More bad news for the dollar as the UAE gets ready to dump it

November 28th, 2007 - 5:05 pm ICT by admin  

Dubai, Nov.28 (ANI): A serious crisis looms ahead of the US dollar as the UAE along with other Gulf Cooperation states are reportedly considering a move to dump the US currency.

For GCC states where the main export; oil; is dollar denominated it makes sense. This week the governor of UAE’s central bank twice questioned the existing currency regime.

Washington, however, will resist another blow to the dollar, and it is using all its muscle to discourage the Gulf regimes from dropping the dollar.

If the oil exporting nations drop the dollar, experts say that it will lose at least twenty percent of its value.

In September this year, as the dirham faced further value erosion following the dollar’s decline against major international currencies, UAE residents became poorer as the currency bought less and less of what it used to in the past.

The UAE economy is facing a unique situation due to high growth, high inflation and low interest rates as the dirham faces further erosion as a result of the falling dollar. Due to the inherent weakness of the US economy and the tightening credit situation in the US, economists expect the dollar to decline further.

The Middle East News quoted Serhan Cevik, an economist at Morgan Stanley, as saying recently that the weaker dollar would worsen the already high inflationary pressures in the Gulf Cooperation Council states.

Last year, the UAE’s inflation hit a 19-year high of 9.3 per cent.

According to Sudhir Shetty, the General Manager of the UAE Exchange Centre, was quoted as saying that the Indian rupee gained more than 14 per cent against the dirham in 2006.

He warned then that the exchange rate losses combined with domestic inflation is wiping out more than one third of the earnings of Indian expatriates working in the UAE.

Western expatriates to have suffered heavily from the dirham’s fall. The dirham fell 17 per cent against the euro from December 2005 to the end of August 2007 and dropped 16 per cent against sterling.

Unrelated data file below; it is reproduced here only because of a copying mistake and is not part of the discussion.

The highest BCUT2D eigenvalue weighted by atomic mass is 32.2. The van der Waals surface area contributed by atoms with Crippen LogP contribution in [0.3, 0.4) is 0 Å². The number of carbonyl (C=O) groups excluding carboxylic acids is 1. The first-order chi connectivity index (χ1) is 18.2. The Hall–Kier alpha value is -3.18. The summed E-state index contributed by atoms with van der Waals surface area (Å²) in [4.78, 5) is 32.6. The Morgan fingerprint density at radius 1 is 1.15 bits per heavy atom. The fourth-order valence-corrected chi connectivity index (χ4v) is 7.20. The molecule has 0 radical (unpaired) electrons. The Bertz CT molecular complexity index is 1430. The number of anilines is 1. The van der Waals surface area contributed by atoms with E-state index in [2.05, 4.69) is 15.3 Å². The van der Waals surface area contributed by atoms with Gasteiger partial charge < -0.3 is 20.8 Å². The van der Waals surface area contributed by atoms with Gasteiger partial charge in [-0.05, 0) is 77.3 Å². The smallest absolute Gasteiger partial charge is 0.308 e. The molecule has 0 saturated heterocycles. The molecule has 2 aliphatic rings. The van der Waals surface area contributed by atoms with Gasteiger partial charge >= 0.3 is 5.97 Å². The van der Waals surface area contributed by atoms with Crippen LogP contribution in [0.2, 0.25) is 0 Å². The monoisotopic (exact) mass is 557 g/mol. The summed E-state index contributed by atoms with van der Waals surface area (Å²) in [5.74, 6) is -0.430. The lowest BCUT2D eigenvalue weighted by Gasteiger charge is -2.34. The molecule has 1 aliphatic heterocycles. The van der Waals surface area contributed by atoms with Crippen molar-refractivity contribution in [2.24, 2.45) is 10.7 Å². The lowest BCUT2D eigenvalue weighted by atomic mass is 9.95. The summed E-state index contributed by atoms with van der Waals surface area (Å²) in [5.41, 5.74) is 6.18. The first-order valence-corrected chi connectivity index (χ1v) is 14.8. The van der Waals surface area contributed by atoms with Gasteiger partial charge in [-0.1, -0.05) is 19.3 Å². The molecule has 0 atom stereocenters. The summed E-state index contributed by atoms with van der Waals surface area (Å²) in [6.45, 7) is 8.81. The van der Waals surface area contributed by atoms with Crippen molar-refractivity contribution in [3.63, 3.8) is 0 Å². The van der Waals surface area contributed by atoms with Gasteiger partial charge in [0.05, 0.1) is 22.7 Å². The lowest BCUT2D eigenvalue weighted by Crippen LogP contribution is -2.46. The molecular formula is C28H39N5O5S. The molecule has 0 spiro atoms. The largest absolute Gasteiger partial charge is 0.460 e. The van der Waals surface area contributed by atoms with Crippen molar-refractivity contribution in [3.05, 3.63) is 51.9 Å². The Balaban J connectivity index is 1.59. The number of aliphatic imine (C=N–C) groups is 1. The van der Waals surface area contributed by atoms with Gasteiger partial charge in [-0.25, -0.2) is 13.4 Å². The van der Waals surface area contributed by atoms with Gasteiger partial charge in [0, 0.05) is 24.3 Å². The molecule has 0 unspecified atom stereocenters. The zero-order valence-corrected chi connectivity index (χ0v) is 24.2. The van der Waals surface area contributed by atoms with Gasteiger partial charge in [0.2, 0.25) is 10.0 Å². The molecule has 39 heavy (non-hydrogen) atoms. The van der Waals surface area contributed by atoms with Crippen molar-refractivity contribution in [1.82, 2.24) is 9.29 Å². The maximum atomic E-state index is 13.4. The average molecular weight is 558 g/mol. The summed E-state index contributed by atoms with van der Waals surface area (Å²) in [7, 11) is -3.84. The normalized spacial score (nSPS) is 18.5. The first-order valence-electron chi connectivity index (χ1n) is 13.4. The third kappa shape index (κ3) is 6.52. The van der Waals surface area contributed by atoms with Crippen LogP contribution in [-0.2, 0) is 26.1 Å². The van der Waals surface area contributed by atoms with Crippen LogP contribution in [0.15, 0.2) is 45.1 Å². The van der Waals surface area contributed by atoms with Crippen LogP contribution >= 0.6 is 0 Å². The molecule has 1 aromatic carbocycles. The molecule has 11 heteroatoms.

The recent sharp fall of the dirham’s exchange rate against all leading international currencies was triggered by a 50-basis-point (0.5 per cent) interest cut by the US Federal Reserve.

Due to the growing pressure of the global credit crunch arising out of the US mortgage market turmoil and sagging economic growth, the Fed was forced to cut interest rates, reports the business website

The lowering of interest rates and the growing prospects of future interest rate cuts in the US has driven the currency markets to dump the dollar in favour of other currencies such as the Euro, Sterling, the Canadian dollar and a host of Asian currencies such as the Indian rupee and the Chinese yuan.

While the dollar’s decline was proportionately reflected in the dirham’s exchange rate against other currencies due to the dirham’s peg to the dollar, a big surge in domestic prices (inflation) in recent years has seen the dirham’s purchasing power shrink rapidly.

The sharp decline of the dollar against major currencies has revived the debate about the dirham’s revaluation as a viable solution.

More than 70 per cent of the UAE’s imports are from Europe, the UK and Asia where currencies have appreciated against the dollar. The decline of the dollar has added to imported inflation.

Earlier this month, following the recent OPEC meet in Riyadh, Iran’s President Mahmoud Ahmadinejad said all GCC states were concerned about the falling US currency and have asked their finance ministers to study the feasibility of selling oil in another currency.

However, OPEC’s official communique omitted to mention any such intention, probably due to Saudi Arabia’s determination to not rock an already capsizing boat.

It is certainly a dilemma for oil-producing nations. Sticking to a currency in decline doesn’t appear to make financial sense on the surface, but were they to change, say, to euros there is a good chance the dollar would collapse causing chaos in world markets and a possible global recession.

The GCC must make similar decisions over the dollar peg with the exception of Kuwait, which unilaterally made the switch earlier this year and has since seen its currency revalued upwards by 4.5 per cent.

The peg has served GCC nations well for decades but is now triggering inflation due to the high cost of imports.

The governor of the UAE Central Bank, Sultan Bin Nasser Al Suwaidi, hinted in the middle of November that the Emirates may link the dirham to a basket of currencies that would also include the dollar.

It’s not my prediction but everybody is expecting that the US dollar will go down further. It will trigger a review,” Al Suwaidi said during a visit to South Korea.

Previously, Al Suwaidi has indicated the UAE would not move without a consensus from its fellow GCC partners, but there is a general impression that Saudi Arabia, Bahrain, Qatar and Oman are reluctant to alter the status quo.

Eventually the UAE will have to decide whether to bite the bullet or go it alone. (ANI)

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